• the star trail here is the Rim Walk, a 7 km loop around the canyon. It begins with a long step-like climb, but anyone in average physical condition should be able to complete the whole walk without a problem in 5 hours maximum. The walk brings you very close to the canyon cliffs and the domes, with magnificent views of the surrounding area. At the extreme end of the loop is a short side trip to the lush green waterhole of the Garden of Eden. There is only one direction for the walk. Whatever the time of the year, try to start the walk early in the morning. There are emergency phones at the top of the climb and at the far end of the loop. Beware of the heat in the day (even in winter), and take at least 1.5 litres of water with you for every hour walking. Although there are rescue helicopters that can get you if it all goes wrong - they cost a pretty penny, so if you're not up to it, don't do it.
  • the King Creek walk is a short walk at the bottom of the canyon, wheelchair accessible for 500m, with various panels explaining about local birds and aboriginal history. Its a nice easy walk if it's hot or if you just aren't up for the Rim Walk.
  • the Giles Track is a 22km track leading to Kathleen Springs. Be prepared on this one, and remember to register in the Walkers Registration Scheme - info available from the rangers on entering the park.
  • finally the walk at Kathleen Springs just at the end of the park is a short flat trail, accessible to everyone. A lot of people miss this - don't!

You can book Helicopter tours over the Canyon, Camel rides and Quad tours at King's Canyon Resort.

Buy[edit]

There is a small general store at the gas station at King's Canyon Resort.

Eat[edit]

You will find all available dining options at King's Canyon Resort, targeted at various budgets (from almost cheap Outback BBQ Grill to more expensive Carmichael’s Restaurant). Just like in Yulara, you can book a fancy expansive dinner under the stars in the desert, and here the experience is called Sounds of Firelight.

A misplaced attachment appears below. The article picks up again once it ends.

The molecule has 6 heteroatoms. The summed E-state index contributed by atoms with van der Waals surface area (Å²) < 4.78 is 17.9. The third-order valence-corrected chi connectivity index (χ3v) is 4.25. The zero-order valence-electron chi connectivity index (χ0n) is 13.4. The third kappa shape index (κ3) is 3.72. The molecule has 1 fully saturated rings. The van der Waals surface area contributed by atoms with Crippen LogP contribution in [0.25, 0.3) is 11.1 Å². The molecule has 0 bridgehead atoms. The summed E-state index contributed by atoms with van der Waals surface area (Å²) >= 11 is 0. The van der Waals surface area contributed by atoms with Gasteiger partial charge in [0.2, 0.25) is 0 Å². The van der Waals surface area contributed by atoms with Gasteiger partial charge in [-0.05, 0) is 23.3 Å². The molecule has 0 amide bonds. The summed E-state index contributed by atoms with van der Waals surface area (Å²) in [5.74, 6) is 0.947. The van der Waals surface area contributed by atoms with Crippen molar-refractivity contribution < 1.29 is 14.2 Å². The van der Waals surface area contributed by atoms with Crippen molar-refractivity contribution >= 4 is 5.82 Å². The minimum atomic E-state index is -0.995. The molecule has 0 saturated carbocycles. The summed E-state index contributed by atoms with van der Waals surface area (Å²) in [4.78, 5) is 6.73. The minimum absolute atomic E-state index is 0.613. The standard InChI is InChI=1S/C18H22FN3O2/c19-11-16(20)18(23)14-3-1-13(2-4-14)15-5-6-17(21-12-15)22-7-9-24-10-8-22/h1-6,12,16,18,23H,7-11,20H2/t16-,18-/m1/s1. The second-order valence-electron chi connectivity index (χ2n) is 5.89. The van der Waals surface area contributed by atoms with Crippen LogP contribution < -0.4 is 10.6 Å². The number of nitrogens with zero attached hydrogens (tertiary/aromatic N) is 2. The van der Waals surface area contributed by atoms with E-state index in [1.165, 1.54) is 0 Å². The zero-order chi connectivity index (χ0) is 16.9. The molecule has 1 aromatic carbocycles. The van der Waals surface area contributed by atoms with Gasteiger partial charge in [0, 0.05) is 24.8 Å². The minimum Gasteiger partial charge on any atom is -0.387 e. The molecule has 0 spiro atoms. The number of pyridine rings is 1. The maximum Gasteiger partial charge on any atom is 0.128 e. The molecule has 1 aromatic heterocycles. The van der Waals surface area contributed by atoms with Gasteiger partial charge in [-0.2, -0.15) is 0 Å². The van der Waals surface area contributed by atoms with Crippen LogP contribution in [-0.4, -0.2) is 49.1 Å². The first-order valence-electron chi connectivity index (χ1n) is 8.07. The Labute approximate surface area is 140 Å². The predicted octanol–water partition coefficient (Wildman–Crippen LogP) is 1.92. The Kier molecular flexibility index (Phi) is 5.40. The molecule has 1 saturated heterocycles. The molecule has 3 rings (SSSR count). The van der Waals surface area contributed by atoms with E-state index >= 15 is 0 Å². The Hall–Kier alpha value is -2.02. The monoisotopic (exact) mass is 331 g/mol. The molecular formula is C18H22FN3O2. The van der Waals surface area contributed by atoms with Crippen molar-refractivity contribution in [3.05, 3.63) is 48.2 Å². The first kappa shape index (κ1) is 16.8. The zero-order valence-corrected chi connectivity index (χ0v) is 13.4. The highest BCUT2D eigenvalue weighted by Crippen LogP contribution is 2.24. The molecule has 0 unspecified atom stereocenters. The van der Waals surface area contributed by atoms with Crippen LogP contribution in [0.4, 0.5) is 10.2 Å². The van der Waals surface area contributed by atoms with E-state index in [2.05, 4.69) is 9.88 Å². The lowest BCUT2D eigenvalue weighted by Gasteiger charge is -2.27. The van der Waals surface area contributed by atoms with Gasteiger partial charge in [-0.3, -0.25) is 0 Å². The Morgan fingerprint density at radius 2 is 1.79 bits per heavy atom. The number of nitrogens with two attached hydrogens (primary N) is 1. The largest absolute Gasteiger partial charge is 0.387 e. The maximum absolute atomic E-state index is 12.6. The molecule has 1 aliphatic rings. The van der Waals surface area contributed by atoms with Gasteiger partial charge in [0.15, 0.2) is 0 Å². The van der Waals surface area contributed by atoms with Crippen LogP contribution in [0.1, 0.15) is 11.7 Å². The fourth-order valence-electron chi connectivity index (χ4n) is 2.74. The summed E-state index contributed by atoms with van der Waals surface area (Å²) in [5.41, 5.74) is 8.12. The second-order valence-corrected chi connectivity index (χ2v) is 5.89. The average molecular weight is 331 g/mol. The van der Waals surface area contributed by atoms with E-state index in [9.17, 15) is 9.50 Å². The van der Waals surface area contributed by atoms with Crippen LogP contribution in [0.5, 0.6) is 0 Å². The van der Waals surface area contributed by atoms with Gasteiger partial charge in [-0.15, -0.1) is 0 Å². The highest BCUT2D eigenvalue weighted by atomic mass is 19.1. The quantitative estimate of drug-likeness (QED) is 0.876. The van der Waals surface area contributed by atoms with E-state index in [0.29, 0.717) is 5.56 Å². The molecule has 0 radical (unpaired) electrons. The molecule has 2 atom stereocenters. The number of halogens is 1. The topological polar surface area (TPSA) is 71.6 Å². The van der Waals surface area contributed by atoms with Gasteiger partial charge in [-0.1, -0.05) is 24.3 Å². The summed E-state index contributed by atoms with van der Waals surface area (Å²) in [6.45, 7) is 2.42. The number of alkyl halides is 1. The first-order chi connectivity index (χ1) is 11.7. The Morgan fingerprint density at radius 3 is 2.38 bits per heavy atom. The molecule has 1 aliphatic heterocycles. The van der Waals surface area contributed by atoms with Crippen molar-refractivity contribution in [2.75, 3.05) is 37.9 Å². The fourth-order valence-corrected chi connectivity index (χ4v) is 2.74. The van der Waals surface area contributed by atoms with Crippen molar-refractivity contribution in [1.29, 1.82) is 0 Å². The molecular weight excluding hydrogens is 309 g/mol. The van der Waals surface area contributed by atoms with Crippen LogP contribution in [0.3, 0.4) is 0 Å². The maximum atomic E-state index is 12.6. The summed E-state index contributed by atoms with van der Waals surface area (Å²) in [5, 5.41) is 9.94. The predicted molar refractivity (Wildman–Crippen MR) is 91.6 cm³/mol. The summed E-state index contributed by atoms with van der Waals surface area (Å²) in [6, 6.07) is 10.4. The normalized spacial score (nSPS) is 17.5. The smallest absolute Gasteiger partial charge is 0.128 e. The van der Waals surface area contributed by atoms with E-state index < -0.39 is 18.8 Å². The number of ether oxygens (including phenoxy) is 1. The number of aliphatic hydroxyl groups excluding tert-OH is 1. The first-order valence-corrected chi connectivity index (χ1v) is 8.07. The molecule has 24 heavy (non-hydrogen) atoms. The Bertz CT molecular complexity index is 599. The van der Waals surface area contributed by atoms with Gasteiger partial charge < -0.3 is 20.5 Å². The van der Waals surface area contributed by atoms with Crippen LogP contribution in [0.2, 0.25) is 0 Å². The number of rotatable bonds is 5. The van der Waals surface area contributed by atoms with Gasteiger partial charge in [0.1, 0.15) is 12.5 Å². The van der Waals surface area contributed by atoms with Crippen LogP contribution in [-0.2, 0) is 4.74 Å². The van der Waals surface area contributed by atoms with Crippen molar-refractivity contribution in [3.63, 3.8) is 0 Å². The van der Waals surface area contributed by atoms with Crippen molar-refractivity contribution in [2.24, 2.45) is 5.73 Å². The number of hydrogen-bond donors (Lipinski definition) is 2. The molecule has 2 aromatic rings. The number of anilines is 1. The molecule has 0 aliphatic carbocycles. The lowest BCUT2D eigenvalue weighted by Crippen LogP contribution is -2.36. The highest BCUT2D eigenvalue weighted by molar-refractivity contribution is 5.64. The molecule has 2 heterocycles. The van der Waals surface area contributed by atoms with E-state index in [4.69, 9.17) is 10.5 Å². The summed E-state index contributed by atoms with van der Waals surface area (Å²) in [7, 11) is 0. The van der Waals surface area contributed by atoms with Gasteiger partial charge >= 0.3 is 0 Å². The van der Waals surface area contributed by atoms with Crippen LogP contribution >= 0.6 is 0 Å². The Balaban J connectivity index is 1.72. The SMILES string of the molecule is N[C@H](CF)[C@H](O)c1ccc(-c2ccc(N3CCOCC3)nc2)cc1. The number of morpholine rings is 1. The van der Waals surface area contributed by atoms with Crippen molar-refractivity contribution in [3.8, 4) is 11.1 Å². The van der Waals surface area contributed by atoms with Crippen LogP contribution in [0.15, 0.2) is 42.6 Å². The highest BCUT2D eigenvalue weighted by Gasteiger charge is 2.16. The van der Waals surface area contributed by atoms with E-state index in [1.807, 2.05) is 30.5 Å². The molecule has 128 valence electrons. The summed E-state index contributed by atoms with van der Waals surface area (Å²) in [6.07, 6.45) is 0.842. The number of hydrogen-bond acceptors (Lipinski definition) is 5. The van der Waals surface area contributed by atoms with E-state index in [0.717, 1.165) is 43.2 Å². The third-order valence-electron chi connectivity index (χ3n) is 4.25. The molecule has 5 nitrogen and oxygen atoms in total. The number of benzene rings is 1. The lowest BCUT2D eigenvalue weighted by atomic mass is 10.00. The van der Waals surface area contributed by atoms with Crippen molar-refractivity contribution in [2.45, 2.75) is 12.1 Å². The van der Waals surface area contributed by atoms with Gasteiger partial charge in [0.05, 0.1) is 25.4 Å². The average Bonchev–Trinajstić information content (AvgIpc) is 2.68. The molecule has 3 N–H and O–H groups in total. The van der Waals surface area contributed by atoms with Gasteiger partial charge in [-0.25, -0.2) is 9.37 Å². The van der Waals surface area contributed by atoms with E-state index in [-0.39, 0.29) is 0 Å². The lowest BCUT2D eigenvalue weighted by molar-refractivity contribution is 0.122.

Book your dinner according to your budget at the reception in King's Canyon Resort.

Drink[edit]

During the day, Water. Plenty of it.

In the evening, you can buy yourself a beer at the bar in the resort, but that is pretty much all the options there are in the area.

Sleep[edit]

There is no accommodation within the Park and overnight camping is forbidden, however just seven kilometres away from the National Park is the King's Canyon Resort. The place is a built-out-of-nowhere tourist resort, blending (actually quite well) in the surroundings, offering accommodation from non-powered camping sites, to deluxe twin/double rooms. The range of accommodation is not as large as Yulara, but it should satisfy everybody.

36 km outside of the park, there are cabin style accommodations available at Kings Creek Station.

Another choice is the Kings Creek Wilderness Lodge.

Stay safe[edit]

In the summer, it can get infernally hot—in that case never attempt the rim walk during midday. There is very little shade on the walk. At any time of the year, bring plenty of water, a wide-brimmed hat, and plenty of sunscreen. There is a warning sign at the beginning of the walk: do not take its advice lightly.

On the walk, cliffs are not fenced, and only small signs remind you of the danger. Vertical drops can reach 300 m so be careful with children and yourself.

Go next[edit]

This is a usable park travel guide to Watarrka National Park. It has information about the park, for getting in, about a few attractions, and about accommodations in the park. An adventurous person could use this article, but please plunge forward and help it grow!